Wondering when to sell ESPP stocks? It all comes down to asset allocation and risk management.
Q: I’m 59 and plan to retire in a few years from a pharmaceutical company. I have a block of stock options that will soon expire. I was thinking of exercising them and holding the stock for a year or two, hoping for the price to go up. I’m concerned that if I sell now (at a modest gain), the price will go up right after I sell. However, this will leave me with about 10% of my portfolio in company stock – about double what it is now. When should I sell the ESPP stock – or should I obtain and hold it for now?
Taking advantage of an Employee Stock Purchase Plan can be a great way to help build wealth. Receiving stock options, discounted shares or dividends on those shares can be looked at as virtually free money.
But it’s never a good idea to rely on one individual stock – even when it’s the stock of your employer. Unfortunately, there have been a few high-profile cases where workers had most or all of their 401(k) accounts invested in company stock – and they lost all their money (and their jobs) when the companies went broke. Those are extreme examples, of course, but the principle remains that you should not have all of your eggs in one basket.
We don’t know what company you work for or what the prospects are for its stock performance. But this isn’t a conversation about the individual stock; it’s really about asset allocation and risk management – that is, having a balanced and diversified portfolio that fits your level of risk/reward.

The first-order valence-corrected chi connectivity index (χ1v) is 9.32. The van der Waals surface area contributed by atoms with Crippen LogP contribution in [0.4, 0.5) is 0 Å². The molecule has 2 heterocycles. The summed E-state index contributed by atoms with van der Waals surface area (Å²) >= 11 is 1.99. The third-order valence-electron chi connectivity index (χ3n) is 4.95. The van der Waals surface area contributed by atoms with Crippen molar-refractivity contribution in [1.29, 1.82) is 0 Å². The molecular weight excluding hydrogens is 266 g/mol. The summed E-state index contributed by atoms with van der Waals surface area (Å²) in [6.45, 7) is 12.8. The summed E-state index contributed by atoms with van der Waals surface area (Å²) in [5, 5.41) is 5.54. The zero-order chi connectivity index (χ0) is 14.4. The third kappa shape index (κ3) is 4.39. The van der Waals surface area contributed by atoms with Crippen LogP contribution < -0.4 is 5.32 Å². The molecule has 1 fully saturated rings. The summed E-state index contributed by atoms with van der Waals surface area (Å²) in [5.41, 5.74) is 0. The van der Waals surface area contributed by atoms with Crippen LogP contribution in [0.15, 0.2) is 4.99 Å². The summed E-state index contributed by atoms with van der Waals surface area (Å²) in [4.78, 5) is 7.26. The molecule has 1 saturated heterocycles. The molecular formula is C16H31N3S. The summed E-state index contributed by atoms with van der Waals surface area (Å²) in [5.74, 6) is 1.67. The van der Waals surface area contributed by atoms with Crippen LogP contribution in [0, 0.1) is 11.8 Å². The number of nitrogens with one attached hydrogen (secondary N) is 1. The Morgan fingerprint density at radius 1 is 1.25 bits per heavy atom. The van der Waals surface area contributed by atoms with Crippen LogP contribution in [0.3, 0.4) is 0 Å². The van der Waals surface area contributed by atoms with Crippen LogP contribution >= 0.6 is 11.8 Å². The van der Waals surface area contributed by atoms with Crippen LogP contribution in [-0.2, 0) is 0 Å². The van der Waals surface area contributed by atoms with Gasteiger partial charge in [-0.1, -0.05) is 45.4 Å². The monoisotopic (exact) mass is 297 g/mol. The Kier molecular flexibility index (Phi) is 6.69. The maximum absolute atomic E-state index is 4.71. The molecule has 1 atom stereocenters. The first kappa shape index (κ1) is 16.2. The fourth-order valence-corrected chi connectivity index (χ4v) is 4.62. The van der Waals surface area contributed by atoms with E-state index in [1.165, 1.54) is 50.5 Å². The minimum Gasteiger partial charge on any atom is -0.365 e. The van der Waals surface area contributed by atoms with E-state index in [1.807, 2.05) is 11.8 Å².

As you point out, in your case, if you were to exercise the stock options, your company shares would make up 10% of your portfolio. While circumstances differ, our guideline for most clients would normally be to invest no more than 3% of their assets into any one security. You’re already at 5%, and you might go to 10%. That may prove a higher risk than you are comfortable with.
If you do exercise the options, you’re then faced with the decision of whether to hold the shares for a while or to sell them. And of course, when to sell ESPP stocks. Like all investors, you’ll fear two things: watching the price rise after you sell or watching the price fall after you buy. So whatever you decide, don’t watch the share price every day – that may tempt you into making an emotional or fear-based decision.
While we don’t have a crystal ball to predict when to sell an ESPP you’ve been offered, you now have some guiding principles for how much to invest in one company’s stock while keeping a balanced portfolio. The best advice we can give you, of course, is to consult with an independent, fiduciary financial advisor – one who will always put your best interests first.
Investing strategies, such as asset allocation, diversification, or rebalancing, do not assure or guarantee better performance and cannot eliminate the risk of investment losses. All investments have inherent risks, including loss of principal. There are no guarantees that a portfolio employing these or any other strategy will outperform a portfolio that does not engage in such strategies. Past performance does not guarantee future results.